Big business is said to be driving the blue ribbon blowout – a thriving economy seeing higher salaries and pay bonuses, and strong share market returns for the navy-blue-suit-brigade that proudly populate the suburb. “With record profits and a booming stock market, (returns from shares) could be even more than their base salary,” says Angie Zigomanis, senior analyst with researcher and forecaster BIS Shrapnel, who is not surprised by the REIV findings of best performing suburbs in the south.
Buyers at the top end of the market are also more confident about their continued employment prospects, and are not as concerned about the price they pay for their dwelling, says Mr Zigomanis.
Prahran and South Yarra were the best performing inner city suburbs, popular with high income earning singles and couples. A strong rental market led by the same group keeps the inner south-east popular with investors too.
For others, wealth refuses to be caged into traditional suburbs – evident by the other strongly performing suburbs, which strings a line between Nepean Highway and Port Phillip Bay all the way down to Parkdale.
“Parkdale is like a Glen Waverley by the sea,” said Bernard Salt, consultant with KPMG and author of the book The Big Shift, which examines demographic and social change in Melbourne. “It may have been ho hum 30 years ago, but the suburb has been waiting for a surge in middle class wealth to overspill from wealthy enclaves such as Black Rock and Sandringham.”
In fact, overspilling wealth from Brighton has seen both Hampton and Beaumaris make the grade as the best improving southern suburbs this year. “As prices in suburbs closer to town become increasingly unaffordable, purchasers move out to the next affordable suburbs.” said Mr Zigomanis.
“We’ve actually had a revaluing of seaside property since the last cycle.” added Mr Salt.
“The worst is over,” says John Edwards, founder and CEO of Residex and host of the ‘Find me a Home’ radio program, who says the southern suburb’s real estate market has adjusted since the last boom, and is moving into a new growth cycle.
“And the ones that have long term rates of growth are the ones that move forward in the cycle first,” said Mr Edwards. “as they have the most prolonged period of growth over the whole housing cycle.”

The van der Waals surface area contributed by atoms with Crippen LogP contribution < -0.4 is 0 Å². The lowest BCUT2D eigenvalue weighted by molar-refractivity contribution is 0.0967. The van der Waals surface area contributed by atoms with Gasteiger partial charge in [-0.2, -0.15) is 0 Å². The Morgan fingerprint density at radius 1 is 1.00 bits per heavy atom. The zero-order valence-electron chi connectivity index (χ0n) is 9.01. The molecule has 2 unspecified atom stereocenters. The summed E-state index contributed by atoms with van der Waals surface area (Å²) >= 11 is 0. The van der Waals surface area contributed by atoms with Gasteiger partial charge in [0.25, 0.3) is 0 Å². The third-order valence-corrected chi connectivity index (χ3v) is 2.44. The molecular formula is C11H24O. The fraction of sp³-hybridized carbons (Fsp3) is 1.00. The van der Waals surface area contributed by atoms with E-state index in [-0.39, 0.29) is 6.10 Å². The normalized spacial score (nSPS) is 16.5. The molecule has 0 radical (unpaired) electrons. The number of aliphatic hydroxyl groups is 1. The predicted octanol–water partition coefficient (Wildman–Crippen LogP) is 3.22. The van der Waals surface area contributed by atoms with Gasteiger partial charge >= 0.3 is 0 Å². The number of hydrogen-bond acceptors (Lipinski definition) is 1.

In Melbourne‘s southern suburbs, it is the upper market and bayside segment leading this charge.
Agents continue to cite the bayside suburb of Hampton and St Kilda East – which connects Prahran to the middle south-east suburbs of Caulfield North and Caulfield South (all of which made the top ten list) – as suburbs with bright futures . “Both properties have increased in value more than 11 per cent each year, for the last ten years.” said Mr Edwards.
St Kilda East this year reported it’s first $1 million sale while Elsternwick, which was not included in the REIV table as it reported less than thirty sales for the quarter, is expected to continue it’s upward spiral.
Bernard Salt points to the bayside suburbs as being the ones to watch in coming years.
“Investor look for a place that has capacity for transition” says Mr Salt. “Suburbs viewed as daggy ten years ago, but which nevertheless have the right attributes of a beach, straightforward proximity to the CBD and a relatively low starting price point fit that bill.”
“What you want is an ugly duckling suburb with beauty being close to beach.”
As the baby boomer population that filled these suburbs move on, suburbs such as Chelsea, Aspendale and Mordialloc become re-valued by a new generation.” says Mr Salt. “I also feel Hampton Park and Dandenong’s role has changed”
“Whereas Dandenong was once the home to factory workers from Holden, by the early part of this this century the impact of manufacturing had diminished and what moved in was upper end work coming off high-tech distribution facilities around the area.”
Mr Zigomanis adds that the outer south east has also seen a growth in executive management coming off the number of office parks dotted in the precinct, which also earn high incomes.
“In addition you could mount an argument that suburbs such as Beaconsfield and Skye may also be benefiting from the development of the Scoresby Freeway, and the time saving it is likely to offer when completed“.